Great! Catonsville is in the news for excellent reasons; apparently some dumb-ass white supremacist here was talking to Florida Man about blowing up power substations in Baltimore, and somehow that would equal freedom, or something?
Retro Baltimore is a Tumblr run by the Baltimore Sun with historical posts about the city. It’s kind of heavy on reprinting historical covers, but every once in a while there’s a good before/after shot that’s fascinating.
The Patterson Bowling Center, a duckpin bowling center near my old neighborhood, is in danger of being shut down to make way for a condo.
An unpretentious community fixture where bowlers of all ages came to play a traditional Baltimore game, Patterson Bowling Center opened in 1927.
“I loved what it stood for and I love what it brought to that neighborhood,” Drayton said. “It stood for everything Baltimore.”
Duckpin bowling began around the start of the 20th century, but its geographic origins are muddy. Popular legend in Baltimore says that 1890s Orioles John McGraw and Wilbert Robinson invented duckpin at their alley The Diamond.
There’s a chance it may stay open, in a diminished size, but that’s currently up in the air.
On or about Jen’s birthday we had a big storm blow through Maryland, and as it left, it took the scorching heat with it. Since Thursday it’s been averaging a beautiful 80˚, with sunshine and a light breeze pretty much all day. Poor Jen has been cranking on work for the last two weeks so we didn’t really get to do much on the day; I did get the family some delicious Indian food from Ananda and a slice of Smith Island Cake from the market down the street, which we enjoyed by candlelight at the table.
On Saturday we had a fun activity planned: Karean and Zachary drove over from Easton and we went to the Baltimore Symphony Orchestra to see Harry Potter and the Sorcerer’s Stone live. They project the movie on a huge screen over the stage, minus the music track, and the symphony plays along in time. The effect is stunning. So much fun! And the audience is into it. We had a blast seeing it again—so much so that I want to read the books again.
Sunday we packed up the CR-V (I got the A/C fixed just in time for the heat to break, but that’s timing for you) and headed to Bob’s house to visit and make some more repairs; I got the front hedges trimmed and swapped in a new sink faucet in the powder room. The hot water shutoff is leaking, so I had to crawl under the house to the main water shutoff (I’d like to punch whoever designed that house right in the dick) and then try to unscrew the valve from the pipe, but a combination of the angle, size of the cabinet, the wrong tools, and lack of patience got the better of me. I hung up my monkey wrench and made a note of what I’ll need for the next attempt.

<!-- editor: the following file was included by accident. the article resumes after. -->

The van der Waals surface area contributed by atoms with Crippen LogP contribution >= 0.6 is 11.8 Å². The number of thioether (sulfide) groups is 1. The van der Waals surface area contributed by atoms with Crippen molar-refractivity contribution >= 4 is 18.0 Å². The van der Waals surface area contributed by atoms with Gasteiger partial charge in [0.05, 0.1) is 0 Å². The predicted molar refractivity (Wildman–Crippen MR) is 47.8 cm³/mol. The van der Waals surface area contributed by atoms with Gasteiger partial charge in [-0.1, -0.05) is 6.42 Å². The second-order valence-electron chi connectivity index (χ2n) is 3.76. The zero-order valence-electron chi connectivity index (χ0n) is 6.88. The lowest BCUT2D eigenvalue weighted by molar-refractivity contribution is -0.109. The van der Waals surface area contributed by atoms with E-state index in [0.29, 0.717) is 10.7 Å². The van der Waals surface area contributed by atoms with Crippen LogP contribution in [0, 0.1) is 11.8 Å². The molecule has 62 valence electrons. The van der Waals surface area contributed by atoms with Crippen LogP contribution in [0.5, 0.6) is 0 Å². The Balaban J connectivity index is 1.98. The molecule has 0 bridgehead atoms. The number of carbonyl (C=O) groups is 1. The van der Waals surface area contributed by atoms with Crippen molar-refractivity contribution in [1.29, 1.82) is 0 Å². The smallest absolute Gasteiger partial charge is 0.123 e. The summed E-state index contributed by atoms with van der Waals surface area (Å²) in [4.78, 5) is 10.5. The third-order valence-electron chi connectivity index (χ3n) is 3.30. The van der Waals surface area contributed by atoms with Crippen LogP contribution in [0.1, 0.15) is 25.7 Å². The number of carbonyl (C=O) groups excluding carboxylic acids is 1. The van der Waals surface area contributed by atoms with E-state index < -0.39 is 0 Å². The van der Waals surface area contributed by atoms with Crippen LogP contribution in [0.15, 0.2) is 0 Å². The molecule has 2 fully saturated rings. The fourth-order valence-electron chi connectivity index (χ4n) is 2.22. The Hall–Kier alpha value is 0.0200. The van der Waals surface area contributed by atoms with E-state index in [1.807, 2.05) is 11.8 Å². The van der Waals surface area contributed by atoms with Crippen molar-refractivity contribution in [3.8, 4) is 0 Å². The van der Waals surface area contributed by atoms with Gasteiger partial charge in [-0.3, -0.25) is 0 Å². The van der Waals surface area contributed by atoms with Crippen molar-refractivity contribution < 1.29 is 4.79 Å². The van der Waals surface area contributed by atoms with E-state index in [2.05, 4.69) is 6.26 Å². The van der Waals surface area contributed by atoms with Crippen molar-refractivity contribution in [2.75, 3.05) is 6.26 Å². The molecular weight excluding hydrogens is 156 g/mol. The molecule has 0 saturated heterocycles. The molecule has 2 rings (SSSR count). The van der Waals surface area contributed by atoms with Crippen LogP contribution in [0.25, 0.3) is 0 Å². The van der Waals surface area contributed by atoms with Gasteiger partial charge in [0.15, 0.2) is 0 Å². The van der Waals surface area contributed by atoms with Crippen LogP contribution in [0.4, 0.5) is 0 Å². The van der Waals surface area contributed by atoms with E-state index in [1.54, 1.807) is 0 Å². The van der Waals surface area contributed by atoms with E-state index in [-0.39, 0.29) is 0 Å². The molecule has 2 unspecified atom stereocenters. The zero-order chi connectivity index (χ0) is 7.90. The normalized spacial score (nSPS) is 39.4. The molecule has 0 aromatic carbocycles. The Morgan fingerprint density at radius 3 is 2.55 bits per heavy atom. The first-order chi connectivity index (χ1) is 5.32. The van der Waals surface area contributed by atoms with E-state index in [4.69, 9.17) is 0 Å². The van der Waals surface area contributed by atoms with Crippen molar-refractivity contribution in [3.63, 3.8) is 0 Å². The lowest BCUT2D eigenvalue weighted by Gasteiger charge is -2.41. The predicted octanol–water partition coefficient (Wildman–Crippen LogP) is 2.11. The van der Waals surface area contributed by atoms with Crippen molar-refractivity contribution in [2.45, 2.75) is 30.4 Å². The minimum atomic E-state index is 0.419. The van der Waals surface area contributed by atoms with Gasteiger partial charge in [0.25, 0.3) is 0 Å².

Jen and I boxed up three cabinets’ worth of glasses in the kitchen so that I can pull them off the wall. Two of them have separated at the back, so they’re hanging precariously over the counter. My plan is to get them down onto the floor, rebuild the boxes, and make them sturdier than before. Then we can rehang them and make them useful again (it’s much cheaper than all-new cabinets).
I also tried to get the Chrysler started again, but for some reason that was being balky too. Spraying half a can of starter fluid into the carb got it close but not running, but I don’t know exactly why. I tested it for spark again, and that was fine, but it won’t catch. I think I’ve got to pull the carb off again and see if anything is wrong inside.
I only saw this in passing, reading an unrelated story: the Maryland Legislature quietly approved the issuance of 1.8 Billion in taxpayer funded bond capacity for upgrades to Oriole Park and Ravens Stadium, as well as for the Washington Commanders stadium in PG County. There was no opportunity for the public to comment or vote. I wonder if the Angelos family will now actually spend money on raising the team out of the dumpster?
© 2022 Bill Dugan